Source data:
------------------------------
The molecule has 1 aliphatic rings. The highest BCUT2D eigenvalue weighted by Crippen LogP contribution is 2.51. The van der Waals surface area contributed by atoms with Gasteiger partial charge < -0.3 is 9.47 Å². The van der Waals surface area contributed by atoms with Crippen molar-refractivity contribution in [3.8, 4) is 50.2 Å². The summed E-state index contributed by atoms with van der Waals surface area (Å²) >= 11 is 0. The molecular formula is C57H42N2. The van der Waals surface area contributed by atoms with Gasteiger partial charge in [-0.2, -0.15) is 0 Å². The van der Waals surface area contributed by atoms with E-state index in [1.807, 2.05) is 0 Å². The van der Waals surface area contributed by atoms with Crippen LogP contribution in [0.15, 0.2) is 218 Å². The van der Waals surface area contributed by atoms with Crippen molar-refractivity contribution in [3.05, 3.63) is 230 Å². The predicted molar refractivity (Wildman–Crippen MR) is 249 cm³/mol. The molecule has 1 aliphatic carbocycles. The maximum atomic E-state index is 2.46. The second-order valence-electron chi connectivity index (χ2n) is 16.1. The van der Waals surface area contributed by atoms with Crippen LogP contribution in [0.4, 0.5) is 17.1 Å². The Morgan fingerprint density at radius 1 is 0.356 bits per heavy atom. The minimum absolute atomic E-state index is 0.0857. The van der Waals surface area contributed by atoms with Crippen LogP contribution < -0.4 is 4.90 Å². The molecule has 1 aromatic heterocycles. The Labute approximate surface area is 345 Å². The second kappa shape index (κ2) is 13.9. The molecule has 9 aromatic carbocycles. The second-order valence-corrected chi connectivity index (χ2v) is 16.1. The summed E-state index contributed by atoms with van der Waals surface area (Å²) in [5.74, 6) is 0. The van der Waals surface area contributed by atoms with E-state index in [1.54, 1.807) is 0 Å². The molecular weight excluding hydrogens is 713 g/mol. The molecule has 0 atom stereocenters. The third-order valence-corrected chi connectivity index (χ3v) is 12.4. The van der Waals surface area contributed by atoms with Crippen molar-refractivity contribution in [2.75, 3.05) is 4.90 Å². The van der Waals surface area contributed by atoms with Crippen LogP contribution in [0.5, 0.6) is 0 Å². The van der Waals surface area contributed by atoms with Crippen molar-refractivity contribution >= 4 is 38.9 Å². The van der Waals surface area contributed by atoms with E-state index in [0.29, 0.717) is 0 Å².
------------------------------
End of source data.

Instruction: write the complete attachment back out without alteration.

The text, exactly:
The molecule has 1 aliphatic rings. The highest BCUT2D eigenvalue weighted by Crippen LogP contribution is 2.51. The van der Waals surface area contributed by atoms with Gasteiger partial charge < -0.3 is 9.47 Å². The van der Waals surface area contributed by atoms with Crippen molar-refractivity contribution in [3.8, 4) is 50.2 Å². The summed E-state index contributed by atoms with van der Waals surface area (Å²) >= 11 is 0. The molecular formula is C57H42N2. The van der Waals surface area contributed by atoms with Gasteiger partial charge in [-0.2, -0.15) is 0 Å². The van der Waals surface area contributed by atoms with E-state index in [1.807, 2.05) is 0 Å². The van der Waals surface area contributed by atoms with Crippen LogP contribution in [0.15, 0.2) is 218 Å². The van der Waals surface area contributed by atoms with Crippen molar-refractivity contribution in [3.05, 3.63) is 230 Å². The predicted molar refractivity (Wildman–Crippen MR) is 249 cm³/mol. The molecule has 1 aliphatic carbocycles. The maximum atomic E-state index is 2.46. The second-order valence-electron chi connectivity index (χ2n) is 16.1. The van der Waals surface area contributed by atoms with Crippen LogP contribution in [0.4, 0.5) is 17.1 Å². The Morgan fingerprint density at radius 1 is 0.356 bits per heavy atom. The minimum absolute atomic E-state index is 0.0857. The van der Waals surface area contributed by atoms with Crippen LogP contribution < -0.4 is 4.90 Å². The molecule has 1 aromatic heterocycles. The Labute approximate surface area is 345 Å². The second kappa shape index (κ2) is 13.9. The molecule has 9 aromatic carbocycles. The second-order valence-corrected chi connectivity index (χ2v) is 16.1. The summed E-state index contributed by atoms with van der Waals surface area (Å²) in [5.74, 6) is 0. The van der Waals surface area contributed by atoms with E-state index in [1.54, 1.807) is 0 Å². The molecular weight excluding hydrogens is 713 g/mol. The molecule has 0 atom stereocenters. The third-order valence-corrected chi connectivity index (χ3v) is 12.4. The van der Waals surface area contributed by atoms with Crippen molar-refractivity contribution in [2.75, 3.05) is 4.90 Å². The van der Waals surface area contributed by atoms with Crippen LogP contribution in [0.5, 0.6) is 0 Å². The van der Waals surface area contributed by atoms with Crippen molar-refractivity contribution >= 4 is 38.9 Å². The van der Waals surface area contributed by atoms with E-state index in [0.29, 0.717) is 0 Å².